27 SWIG and Common Lisp

Common Lisp is a high-level, all-purpose, object-oriented, dynamic, functional programming language with long history. Common Lisp is used in many fields, ranging from web development to finance, and also common in computer science education. There are more than 9 different implementations of common lisp which are available, all have different foreign function interfaces. SWIG currently supports only the Allegro Common Lisp, Common Foreign Function Interface(CFFI), CLisp and UFFI foreign function interfaces.

27.1 Allegro Common Lisp

Allegro Common Lisp support in SWIG has been updated to include support for both C and C++. You can read about the interface here

27.2 Common Foreign Function Interface(CFFI)

CFFI, the Common Foreign Function Interface, is a portable foreign function interface for ANSI Common Lisp systems, similar in spirit to UFFI. Unlike UFFI, CFFI requires only a small set of low-level functionality from the Lisp implementation, such as calling a foreign function by name, allocating foreign memory, and dereferencing pointers.

To run the cffi module of SWIG requires very little effort, you just need to run:

swig -cffi -module module-name   file-name 

But a better was of using all the power of SWIG is to write SWIG interface files. Below we will explain how to write interface files and the various things which you can do with them.

27.2.1 Additional Commandline Options

The following table list the additional commandline options available for the CLISP module. They can also be seen by using:

swig -cffi -help 

CFFI specific options
-generate-typedef If this option is given then defctype will be used to generate
shortcuts according to the typedefs in the input.
-[no]cwrap Turn on or turn off generation of an intermediate C file when
creating a C interface. By default this is only done for C++ code.
-[no]swig-lisp Turns on or off generation of code for helper lisp macro, functions, etc. which SWIG uses while generating wrappers. These macros, functions may still be used by generated wrapper code.

27.2.2 Generating CFFI bindings

As we mentioned earlier the ideal way to use SWIG is to use interface files. To illustrate the use of it, let's assume that we have a file named test.h with the following C code:
#define y 5
#define x (y >>  1)

typedef int days;

struct bar {
  short p, q;
  char a, b;
  int *z[1000];
  struct bar * n;
struct   bar * my_struct;

struct foo {
  int a;
  struct foo * b[100];

int pointer_func(void (*ClosureFun)( void* _fun, void* _data, void* _evt ), int p);

int func123(div_t * p, int **q[100], int r[][1000][10]);

void lispsort_double (int n, double * array);

enum color { RED, BLUE, GREEN};
Corresponding to this we will write a simple interface file:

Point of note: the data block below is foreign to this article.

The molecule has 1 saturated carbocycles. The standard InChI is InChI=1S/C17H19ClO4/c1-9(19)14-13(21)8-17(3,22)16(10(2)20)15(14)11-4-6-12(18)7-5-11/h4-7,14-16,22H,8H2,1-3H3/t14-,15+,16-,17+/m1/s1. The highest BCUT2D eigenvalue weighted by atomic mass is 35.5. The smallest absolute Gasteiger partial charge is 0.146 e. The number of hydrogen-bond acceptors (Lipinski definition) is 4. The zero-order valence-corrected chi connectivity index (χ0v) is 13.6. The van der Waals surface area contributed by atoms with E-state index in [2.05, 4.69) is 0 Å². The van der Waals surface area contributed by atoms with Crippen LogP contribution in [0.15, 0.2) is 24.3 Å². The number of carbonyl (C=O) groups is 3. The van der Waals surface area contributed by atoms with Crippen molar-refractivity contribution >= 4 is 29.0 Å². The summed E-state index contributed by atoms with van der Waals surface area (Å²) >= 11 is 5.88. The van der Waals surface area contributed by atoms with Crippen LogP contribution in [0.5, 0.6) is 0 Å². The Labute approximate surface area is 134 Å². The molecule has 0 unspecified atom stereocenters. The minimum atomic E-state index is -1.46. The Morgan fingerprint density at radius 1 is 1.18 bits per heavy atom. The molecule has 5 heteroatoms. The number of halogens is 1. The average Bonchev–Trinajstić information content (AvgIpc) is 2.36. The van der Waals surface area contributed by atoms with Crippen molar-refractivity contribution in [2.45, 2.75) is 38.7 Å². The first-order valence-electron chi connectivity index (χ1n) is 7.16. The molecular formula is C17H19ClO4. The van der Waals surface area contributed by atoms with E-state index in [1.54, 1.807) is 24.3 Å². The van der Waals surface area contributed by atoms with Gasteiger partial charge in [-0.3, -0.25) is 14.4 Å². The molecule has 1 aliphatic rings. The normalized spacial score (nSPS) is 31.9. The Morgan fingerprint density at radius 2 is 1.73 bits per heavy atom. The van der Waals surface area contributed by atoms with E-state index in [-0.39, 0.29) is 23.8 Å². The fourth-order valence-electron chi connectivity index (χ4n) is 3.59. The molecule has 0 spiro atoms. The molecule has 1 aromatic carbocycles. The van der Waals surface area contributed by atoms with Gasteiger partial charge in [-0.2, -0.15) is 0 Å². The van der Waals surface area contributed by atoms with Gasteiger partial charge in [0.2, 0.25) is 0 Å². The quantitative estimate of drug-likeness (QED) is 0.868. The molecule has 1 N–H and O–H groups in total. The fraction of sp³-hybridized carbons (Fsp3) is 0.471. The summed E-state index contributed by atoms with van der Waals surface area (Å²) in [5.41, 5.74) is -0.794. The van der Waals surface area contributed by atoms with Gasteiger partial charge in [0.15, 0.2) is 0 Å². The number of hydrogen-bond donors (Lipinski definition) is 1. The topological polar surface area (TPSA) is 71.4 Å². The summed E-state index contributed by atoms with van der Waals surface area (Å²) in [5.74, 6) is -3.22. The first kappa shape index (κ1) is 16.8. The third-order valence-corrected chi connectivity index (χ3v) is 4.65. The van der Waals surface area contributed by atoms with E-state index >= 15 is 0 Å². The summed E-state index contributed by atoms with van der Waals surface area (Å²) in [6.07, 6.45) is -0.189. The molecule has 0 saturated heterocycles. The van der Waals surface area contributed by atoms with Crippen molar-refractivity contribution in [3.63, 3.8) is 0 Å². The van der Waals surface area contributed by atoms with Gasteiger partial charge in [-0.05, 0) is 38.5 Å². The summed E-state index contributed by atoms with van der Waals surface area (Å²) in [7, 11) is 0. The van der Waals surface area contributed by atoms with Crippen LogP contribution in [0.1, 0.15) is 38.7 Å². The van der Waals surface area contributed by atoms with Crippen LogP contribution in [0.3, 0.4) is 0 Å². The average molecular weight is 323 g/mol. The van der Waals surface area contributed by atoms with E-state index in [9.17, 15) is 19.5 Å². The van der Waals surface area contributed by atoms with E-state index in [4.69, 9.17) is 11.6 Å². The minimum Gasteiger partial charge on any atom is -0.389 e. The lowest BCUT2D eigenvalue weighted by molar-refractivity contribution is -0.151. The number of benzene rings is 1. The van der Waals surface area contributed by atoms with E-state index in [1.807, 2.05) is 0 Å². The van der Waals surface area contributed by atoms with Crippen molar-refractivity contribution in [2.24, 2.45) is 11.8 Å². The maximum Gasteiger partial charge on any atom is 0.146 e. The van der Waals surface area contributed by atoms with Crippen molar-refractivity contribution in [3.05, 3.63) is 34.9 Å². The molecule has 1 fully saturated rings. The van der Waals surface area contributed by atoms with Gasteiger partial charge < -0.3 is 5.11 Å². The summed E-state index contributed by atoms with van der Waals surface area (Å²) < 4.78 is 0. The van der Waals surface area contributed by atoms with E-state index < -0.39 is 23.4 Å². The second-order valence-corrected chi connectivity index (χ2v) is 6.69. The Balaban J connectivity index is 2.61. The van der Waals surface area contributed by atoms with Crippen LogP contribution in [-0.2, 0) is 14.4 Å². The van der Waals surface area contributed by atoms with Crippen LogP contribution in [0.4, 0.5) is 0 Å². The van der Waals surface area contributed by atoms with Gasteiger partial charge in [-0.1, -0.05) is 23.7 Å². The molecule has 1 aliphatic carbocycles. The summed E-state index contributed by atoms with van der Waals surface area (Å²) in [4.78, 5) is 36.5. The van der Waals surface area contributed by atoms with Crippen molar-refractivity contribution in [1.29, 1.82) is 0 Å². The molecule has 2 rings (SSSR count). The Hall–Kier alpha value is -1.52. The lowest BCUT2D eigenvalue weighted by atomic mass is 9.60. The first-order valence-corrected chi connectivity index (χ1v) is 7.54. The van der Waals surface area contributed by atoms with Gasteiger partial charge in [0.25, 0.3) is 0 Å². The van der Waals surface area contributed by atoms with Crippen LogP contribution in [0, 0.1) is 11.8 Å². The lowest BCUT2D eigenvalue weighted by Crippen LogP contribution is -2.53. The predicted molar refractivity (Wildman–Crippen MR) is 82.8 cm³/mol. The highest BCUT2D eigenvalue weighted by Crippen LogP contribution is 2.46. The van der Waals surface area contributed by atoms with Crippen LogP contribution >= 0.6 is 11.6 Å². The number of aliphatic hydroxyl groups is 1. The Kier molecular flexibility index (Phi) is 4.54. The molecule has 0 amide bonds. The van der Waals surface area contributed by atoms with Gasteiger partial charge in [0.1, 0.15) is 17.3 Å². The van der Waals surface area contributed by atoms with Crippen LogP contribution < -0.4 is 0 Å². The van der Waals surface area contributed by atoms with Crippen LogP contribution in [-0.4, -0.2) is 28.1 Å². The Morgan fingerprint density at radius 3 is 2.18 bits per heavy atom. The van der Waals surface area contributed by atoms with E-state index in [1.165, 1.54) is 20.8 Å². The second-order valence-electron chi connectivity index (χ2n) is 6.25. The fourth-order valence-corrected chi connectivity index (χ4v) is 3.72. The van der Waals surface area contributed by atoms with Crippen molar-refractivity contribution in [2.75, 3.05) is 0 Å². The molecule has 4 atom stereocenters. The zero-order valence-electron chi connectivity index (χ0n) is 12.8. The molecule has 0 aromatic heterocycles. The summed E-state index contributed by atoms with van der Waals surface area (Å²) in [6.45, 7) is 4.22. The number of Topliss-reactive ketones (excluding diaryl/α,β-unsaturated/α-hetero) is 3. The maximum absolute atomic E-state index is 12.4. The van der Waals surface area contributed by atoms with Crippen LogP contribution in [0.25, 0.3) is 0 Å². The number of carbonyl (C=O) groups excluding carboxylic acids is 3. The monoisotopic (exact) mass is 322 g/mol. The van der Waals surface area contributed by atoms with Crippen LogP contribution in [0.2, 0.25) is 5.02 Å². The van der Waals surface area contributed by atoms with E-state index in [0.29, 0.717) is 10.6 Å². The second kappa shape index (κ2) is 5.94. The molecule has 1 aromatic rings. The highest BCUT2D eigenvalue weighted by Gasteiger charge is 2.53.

%module test

%include "test.h"

The generated SWIG Code will be:
;;;SWIG wrapper code starts here

(cl:defmacro defanonenum (&body enums)
   "Converts anonymous enums to defconstants."
  `(cl:progn , @(cl:loop for value in enums
                        for index = 0 then (cl:1+ index)
                        when (cl:listp value) do (cl:setf index (cl:second value)
                                                          value (cl:first value))
                        collect `(cl:defconstant , value , index))))

(cl:eval-when (:compile-toplevel :load-toplevel)
  (cl:unless (cl:fboundp 'swig-lispify)
    (cl:defun swig-lispify (name flag cl:&optional (package cl:*package*))
      (cl:labels ((helper (lst last rest cl:&aux (c (cl:car lst)))
                      ((cl:null lst)
                      ((cl:upper-case-p c)
                       (helper (cl:cdr lst) 'upper
                               (cl:case last
                                 ((lower digit) (cl:list* c #\- rest))
                                 (cl:t (cl:cons c rest)))))
                      ((cl:lower-case-p c)
                       (helper (cl:cdr lst) 'lower (cl:cons (cl:char-upcase c) rest)))
                      ((cl:digit-char-p c)
                       (helper (cl:cdr lst) 'digit 
                               (cl:case last
                                 ((upper lower) (cl:list* c #\- rest))
                                 (cl:t (cl:cons c rest)))))
                      ((cl:char-equal c #\_)
                       (helper (cl:cdr lst) '_ (cl:cons #\- rest)))
                       (cl:error "Invalid character: ~A" c)))))
        (cl:let ((fix (cl:case flag
                        ((constant enumvalue) "+")
                        (variable "*")
                        (cl:t ""))))
            (cl:nreverse (helper (cl:concatenate 'cl:list name) cl:nil cl:nil))

;;;SWIG wrapper code ends here

(cl:defconstant y 5)

(cl:defconstant x (cl:ash 5 -1))

(cffi:defcstruct bar
        (p :short)
        (q :short)
        (a :char)
        (b :char)
        (z :pointer)
        (n :pointer))

(cffi:defcvar ("my_struct" my_struct)